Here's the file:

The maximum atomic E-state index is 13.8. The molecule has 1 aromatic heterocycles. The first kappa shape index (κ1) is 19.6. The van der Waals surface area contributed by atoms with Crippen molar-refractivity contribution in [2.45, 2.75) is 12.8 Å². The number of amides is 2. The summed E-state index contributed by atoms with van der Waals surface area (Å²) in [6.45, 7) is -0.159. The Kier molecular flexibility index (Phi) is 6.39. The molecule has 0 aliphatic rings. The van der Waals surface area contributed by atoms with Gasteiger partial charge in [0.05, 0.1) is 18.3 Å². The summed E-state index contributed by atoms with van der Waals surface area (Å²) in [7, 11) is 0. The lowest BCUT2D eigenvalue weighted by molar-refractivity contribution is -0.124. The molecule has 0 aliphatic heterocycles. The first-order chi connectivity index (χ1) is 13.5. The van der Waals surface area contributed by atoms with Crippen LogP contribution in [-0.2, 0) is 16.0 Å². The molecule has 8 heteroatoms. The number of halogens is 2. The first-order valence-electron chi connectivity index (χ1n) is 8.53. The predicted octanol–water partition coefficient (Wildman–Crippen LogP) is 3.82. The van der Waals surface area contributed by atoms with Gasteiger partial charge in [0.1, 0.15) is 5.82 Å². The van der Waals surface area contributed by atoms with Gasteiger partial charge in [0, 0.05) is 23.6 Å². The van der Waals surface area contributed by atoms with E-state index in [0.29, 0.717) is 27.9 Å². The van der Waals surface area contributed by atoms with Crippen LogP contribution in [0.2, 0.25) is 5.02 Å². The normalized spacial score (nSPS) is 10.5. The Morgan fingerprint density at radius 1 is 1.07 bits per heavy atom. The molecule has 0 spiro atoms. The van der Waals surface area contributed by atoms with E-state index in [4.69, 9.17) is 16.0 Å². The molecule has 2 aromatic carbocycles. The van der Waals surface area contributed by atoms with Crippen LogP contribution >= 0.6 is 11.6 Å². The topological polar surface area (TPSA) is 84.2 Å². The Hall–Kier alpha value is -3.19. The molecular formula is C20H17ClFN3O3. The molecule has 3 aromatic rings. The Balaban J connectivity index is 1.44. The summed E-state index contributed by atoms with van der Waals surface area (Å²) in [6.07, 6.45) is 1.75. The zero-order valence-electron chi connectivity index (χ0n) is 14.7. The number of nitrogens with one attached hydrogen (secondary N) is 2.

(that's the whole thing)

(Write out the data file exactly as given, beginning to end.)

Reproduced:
The maximum atomic E-state index is 13.8. The molecule has 1 aromatic heterocycles. The first kappa shape index (κ1) is 19.6. The van der Waals surface area contributed by atoms with Crippen molar-refractivity contribution in [2.45, 2.75) is 12.8 Å². The number of amides is 2. The summed E-state index contributed by atoms with van der Waals surface area (Å²) in [6.45, 7) is -0.159. The Kier molecular flexibility index (Phi) is 6.39. The molecule has 0 aliphatic rings. The van der Waals surface area contributed by atoms with Gasteiger partial charge in [0.05, 0.1) is 18.3 Å². The summed E-state index contributed by atoms with van der Waals surface area (Å²) in [7, 11) is 0. The lowest BCUT2D eigenvalue weighted by molar-refractivity contribution is -0.124. The molecule has 0 aliphatic heterocycles. The first-order chi connectivity index (χ1) is 13.5. The van der Waals surface area contributed by atoms with Crippen LogP contribution in [-0.2, 0) is 16.0 Å². The molecule has 8 heteroatoms. The number of halogens is 2. The first-order valence-electron chi connectivity index (χ1n) is 8.53. The predicted octanol–water partition coefficient (Wildman–Crippen LogP) is 3.82. The van der Waals surface area contributed by atoms with Gasteiger partial charge in [0.1, 0.15) is 5.82 Å². The van der Waals surface area contributed by atoms with Gasteiger partial charge in [0, 0.05) is 23.6 Å². The van der Waals surface area contributed by atoms with E-state index in [0.29, 0.717) is 27.9 Å². The van der Waals surface area contributed by atoms with Crippen LogP contribution in [0.2, 0.25) is 5.02 Å². The normalized spacial score (nSPS) is 10.5. The Morgan fingerprint density at radius 1 is 1.07 bits per heavy atom. The molecule has 0 spiro atoms. The van der Waals surface area contributed by atoms with E-state index in [4.69, 9.17) is 16.0 Å². The molecule has 2 aromatic carbocycles. The van der Waals surface area contributed by atoms with Crippen LogP contribution >= 0.6 is 11.6 Å². The topological polar surface area (TPSA) is 84.2 Å². The Hall–Kier alpha value is -3.19. The molecular formula is C20H17ClFN3O3. The molecule has 3 aromatic rings. The Balaban J connectivity index is 1.44. The summed E-state index contributed by atoms with van der Waals surface area (Å²) in [6.07, 6.45) is 1.75. The zero-order valence-electron chi connectivity index (χ0n) is 14.7. The number of nitrogens with one attached hydrogen (secondary N) is 2.